Lets pretend I have a friend who is in need of some 2.5V @ 25A filament transformers.
It seems you can scour the world and not find an appropriate beast when in theory it is really a pretty simple job.
Simple... Just take an $18 100VA antek toroid and pull off the secondary. Then all you need is 12 turns of #9 wire and you are done. Since the final use needs to do 2.5V @ 25A * 2, I was a bit concerned that the extra 25VA over would be problematic. My first go was using some #10 wire I had which gave me 10 turns for an experiment. The next problem was how does one draw 25A of current? since I didn't have any 0.1 ohm 100W resistors I had to make due. Luckily in my junk bin I had a 10 pound spool of #20 nichrome wire so a few inches should do it. Well, that got really really hot really quickly but three strands in parallel about 8" each did the trick. The #10 showed promise but I was a few turns short so off to the "home despot" I went to get some #10 stranded house wire for round 2.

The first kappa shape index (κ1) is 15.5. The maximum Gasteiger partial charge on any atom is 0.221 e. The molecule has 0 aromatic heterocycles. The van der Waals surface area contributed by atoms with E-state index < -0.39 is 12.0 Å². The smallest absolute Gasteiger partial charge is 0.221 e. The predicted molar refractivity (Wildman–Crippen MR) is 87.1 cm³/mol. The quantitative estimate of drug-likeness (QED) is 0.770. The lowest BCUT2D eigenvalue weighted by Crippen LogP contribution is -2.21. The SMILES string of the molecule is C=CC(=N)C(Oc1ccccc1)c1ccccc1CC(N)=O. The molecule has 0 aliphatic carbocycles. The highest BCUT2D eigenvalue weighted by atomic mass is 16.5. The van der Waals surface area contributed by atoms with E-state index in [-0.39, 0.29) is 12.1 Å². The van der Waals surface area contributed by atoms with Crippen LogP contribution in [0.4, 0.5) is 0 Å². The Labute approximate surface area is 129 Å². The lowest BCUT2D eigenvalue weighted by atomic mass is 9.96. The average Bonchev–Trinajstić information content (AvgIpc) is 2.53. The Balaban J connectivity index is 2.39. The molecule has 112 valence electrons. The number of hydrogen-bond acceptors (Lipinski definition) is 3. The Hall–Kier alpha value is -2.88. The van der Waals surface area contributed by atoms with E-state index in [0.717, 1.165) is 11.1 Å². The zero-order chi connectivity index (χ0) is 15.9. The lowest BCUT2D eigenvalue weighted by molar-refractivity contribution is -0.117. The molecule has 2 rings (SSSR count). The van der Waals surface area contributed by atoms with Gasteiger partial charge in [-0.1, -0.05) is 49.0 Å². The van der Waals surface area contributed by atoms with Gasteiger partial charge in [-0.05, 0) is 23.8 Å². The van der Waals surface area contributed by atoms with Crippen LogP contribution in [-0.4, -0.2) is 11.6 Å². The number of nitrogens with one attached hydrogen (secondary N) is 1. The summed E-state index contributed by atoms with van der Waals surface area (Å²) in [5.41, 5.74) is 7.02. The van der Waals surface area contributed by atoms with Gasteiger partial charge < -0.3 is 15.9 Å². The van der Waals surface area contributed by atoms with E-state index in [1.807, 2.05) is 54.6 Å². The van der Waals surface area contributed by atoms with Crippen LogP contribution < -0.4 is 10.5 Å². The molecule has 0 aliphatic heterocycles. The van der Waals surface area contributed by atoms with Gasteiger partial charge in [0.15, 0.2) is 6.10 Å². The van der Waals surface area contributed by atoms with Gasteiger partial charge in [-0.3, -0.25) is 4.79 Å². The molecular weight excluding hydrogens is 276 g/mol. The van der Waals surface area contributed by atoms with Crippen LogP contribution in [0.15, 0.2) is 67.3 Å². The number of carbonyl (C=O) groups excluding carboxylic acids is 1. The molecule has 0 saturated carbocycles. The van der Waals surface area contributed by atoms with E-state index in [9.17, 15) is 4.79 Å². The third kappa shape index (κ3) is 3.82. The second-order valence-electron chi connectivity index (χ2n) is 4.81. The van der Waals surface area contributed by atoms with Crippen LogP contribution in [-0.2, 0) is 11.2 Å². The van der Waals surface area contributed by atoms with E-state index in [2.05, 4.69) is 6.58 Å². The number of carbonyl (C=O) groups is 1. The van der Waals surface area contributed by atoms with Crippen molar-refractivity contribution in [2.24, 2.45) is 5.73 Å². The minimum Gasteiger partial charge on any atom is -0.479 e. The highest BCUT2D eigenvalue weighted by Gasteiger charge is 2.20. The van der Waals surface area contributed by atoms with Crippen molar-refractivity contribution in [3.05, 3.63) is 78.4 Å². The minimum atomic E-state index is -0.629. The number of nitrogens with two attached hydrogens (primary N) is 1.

The stranded wire was a failure. First, the nichrome wire gets really hot and copper being a good conductor of heat gladly wicked the heat back into the transformer. For kicks I was able to flow solder into the junction of the two and the first few inches of copper got so hot that they could cut styrofoam through the insulation. In reality, I suspect the #10 would have been fine but since I was already pushing the VA rating I decided to go for #9. Luckily I have a few spools of #12 and a twisted pair of 12's = a single 9.
The black flecs in on the core are nichrome flakes from the making of the video but I have run the unit for an entire day with both windings drawning 25A and it didn't get hot enough to concern me. As an added plus the voltage didn't change as the units reached full temperature under load.
It is a bit of a shame that the #10 didn't work since apart from the "home despot" green, I also have three different types of #10 Litz wire. Just think of all of the Audiophool Hype you could come up with as you painstakingly strip 420 strands of #36 per connection.